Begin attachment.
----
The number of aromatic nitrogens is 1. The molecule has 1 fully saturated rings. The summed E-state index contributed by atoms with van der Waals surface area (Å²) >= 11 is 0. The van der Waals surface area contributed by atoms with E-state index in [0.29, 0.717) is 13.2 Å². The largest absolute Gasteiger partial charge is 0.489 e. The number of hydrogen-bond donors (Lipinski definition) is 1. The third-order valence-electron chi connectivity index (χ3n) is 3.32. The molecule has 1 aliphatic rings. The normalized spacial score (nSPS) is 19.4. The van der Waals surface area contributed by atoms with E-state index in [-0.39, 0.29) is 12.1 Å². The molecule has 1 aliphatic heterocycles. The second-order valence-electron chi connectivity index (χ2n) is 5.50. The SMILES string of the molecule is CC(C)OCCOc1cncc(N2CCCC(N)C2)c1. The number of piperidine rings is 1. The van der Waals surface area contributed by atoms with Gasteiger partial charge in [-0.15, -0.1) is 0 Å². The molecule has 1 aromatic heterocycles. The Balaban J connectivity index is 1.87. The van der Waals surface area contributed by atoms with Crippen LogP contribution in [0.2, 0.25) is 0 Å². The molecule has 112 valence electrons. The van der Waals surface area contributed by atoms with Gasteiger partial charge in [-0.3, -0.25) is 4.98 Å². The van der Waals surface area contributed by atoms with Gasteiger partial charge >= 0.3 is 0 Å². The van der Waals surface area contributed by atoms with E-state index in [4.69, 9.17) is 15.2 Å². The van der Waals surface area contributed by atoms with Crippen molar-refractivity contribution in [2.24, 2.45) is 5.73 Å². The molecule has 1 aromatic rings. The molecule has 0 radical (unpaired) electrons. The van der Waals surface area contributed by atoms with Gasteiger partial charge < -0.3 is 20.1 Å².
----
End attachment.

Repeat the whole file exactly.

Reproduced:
The number of aromatic nitrogens is 1. The molecule has 1 fully saturated rings. The summed E-state index contributed by atoms with van der Waals surface area (Å²) >= 11 is 0. The van der Waals surface area contributed by atoms with E-state index in [0.29, 0.717) is 13.2 Å². The largest absolute Gasteiger partial charge is 0.489 e. The number of hydrogen-bond donors (Lipinski definition) is 1. The third-order valence-electron chi connectivity index (χ3n) is 3.32. The molecule has 1 aliphatic rings. The normalized spacial score (nSPS) is 19.4. The van der Waals surface area contributed by atoms with E-state index in [-0.39, 0.29) is 12.1 Å². The molecule has 1 aliphatic heterocycles. The second-order valence-electron chi connectivity index (χ2n) is 5.50. The SMILES string of the molecule is CC(C)OCCOc1cncc(N2CCCC(N)C2)c1. The number of piperidine rings is 1. The van der Waals surface area contributed by atoms with Gasteiger partial charge in [-0.15, -0.1) is 0 Å². The molecule has 1 aromatic heterocycles. The Balaban J connectivity index is 1.87. The van der Waals surface area contributed by atoms with Crippen LogP contribution in [0.2, 0.25) is 0 Å². The molecule has 112 valence electrons. The van der Waals surface area contributed by atoms with Gasteiger partial charge in [-0.3, -0.25) is 4.98 Å². The van der Waals surface area contributed by atoms with Gasteiger partial charge >= 0.3 is 0 Å². The van der Waals surface area contributed by atoms with E-state index in [4.69, 9.17) is 15.2 Å². The van der Waals surface area contributed by atoms with Crippen molar-refractivity contribution in [2.24, 2.45) is 5.73 Å². The molecule has 1 aromatic rings. The molecule has 0 radical (unpaired) electrons. The van der Waals surface area contributed by atoms with Gasteiger partial charge < -0.3 is 20.1 Å².